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I'm kind of new to python. can anyone tell me why we set random state to zero in splitting train and test set.

X_train, X_test, y_train, y_test = 

    train_test_split(X, y, test_size=0.30, random_state=0)

I have seen situations like this where random state is set to one!

X_train, X_test, y_train, y_test = \

    train_test_split(X, y, test_size=0.30, random_state=1)

What is the consequence of this random state in cross validation as well?

1 Answer

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Random_state can be 0 or 1 or any other integer. It should be the same value if you want to validate your processing over multiple runs of the code. By the way, I have seen random_state=42 used in many official examples of scikit.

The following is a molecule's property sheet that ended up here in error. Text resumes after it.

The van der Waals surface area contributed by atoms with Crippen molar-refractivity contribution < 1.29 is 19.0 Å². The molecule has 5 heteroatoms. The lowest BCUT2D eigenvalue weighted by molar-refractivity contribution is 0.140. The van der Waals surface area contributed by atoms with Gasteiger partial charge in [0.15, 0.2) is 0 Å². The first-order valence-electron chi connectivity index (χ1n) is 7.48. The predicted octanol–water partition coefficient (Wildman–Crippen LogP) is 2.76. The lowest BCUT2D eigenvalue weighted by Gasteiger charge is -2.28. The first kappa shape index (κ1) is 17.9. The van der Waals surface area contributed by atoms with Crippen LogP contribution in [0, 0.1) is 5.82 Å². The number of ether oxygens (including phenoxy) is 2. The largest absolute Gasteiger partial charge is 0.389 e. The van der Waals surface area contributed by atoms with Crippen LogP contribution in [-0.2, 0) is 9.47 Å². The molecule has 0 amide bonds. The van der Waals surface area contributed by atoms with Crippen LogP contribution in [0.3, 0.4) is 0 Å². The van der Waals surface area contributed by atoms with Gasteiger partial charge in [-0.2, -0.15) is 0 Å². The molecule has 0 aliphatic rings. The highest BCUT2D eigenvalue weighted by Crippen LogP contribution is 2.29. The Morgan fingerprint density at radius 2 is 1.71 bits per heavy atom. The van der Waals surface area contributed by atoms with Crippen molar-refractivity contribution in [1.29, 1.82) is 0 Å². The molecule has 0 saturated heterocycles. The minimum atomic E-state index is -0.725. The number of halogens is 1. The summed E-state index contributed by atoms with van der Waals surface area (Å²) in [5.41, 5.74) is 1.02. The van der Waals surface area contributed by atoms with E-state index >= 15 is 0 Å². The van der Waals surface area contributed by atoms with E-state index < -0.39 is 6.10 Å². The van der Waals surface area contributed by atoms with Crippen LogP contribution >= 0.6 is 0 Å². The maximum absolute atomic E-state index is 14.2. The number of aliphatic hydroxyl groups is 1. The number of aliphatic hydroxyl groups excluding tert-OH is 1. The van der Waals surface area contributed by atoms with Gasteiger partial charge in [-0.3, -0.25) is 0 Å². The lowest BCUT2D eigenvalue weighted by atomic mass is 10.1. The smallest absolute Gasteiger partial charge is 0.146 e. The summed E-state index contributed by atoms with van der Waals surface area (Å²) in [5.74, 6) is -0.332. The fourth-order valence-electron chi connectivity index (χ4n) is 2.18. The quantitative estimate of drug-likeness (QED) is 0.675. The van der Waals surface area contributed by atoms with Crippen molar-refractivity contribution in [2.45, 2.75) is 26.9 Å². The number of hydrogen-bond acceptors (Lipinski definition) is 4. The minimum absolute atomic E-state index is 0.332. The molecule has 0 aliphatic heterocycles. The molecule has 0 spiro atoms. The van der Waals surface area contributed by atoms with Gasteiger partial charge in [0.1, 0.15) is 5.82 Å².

the random_state parameter is used for initializing the internal random number generator, which will decide the splitting of data into train and test indices in your case.

If random_state is None or np.random, then a randomly-initialized RandomState object is returned.

If random_state is an integer, then it is used to seed a new RandomState object.

This is to check and validate the data when running the code multiple times. Setting random_state a fixed value will guarantee that the same sequence of random numbers is generated each time you run the code.

Hope this answer helps you! Thus, for more details, studying concepts about Python For Data Science could be beneficial.

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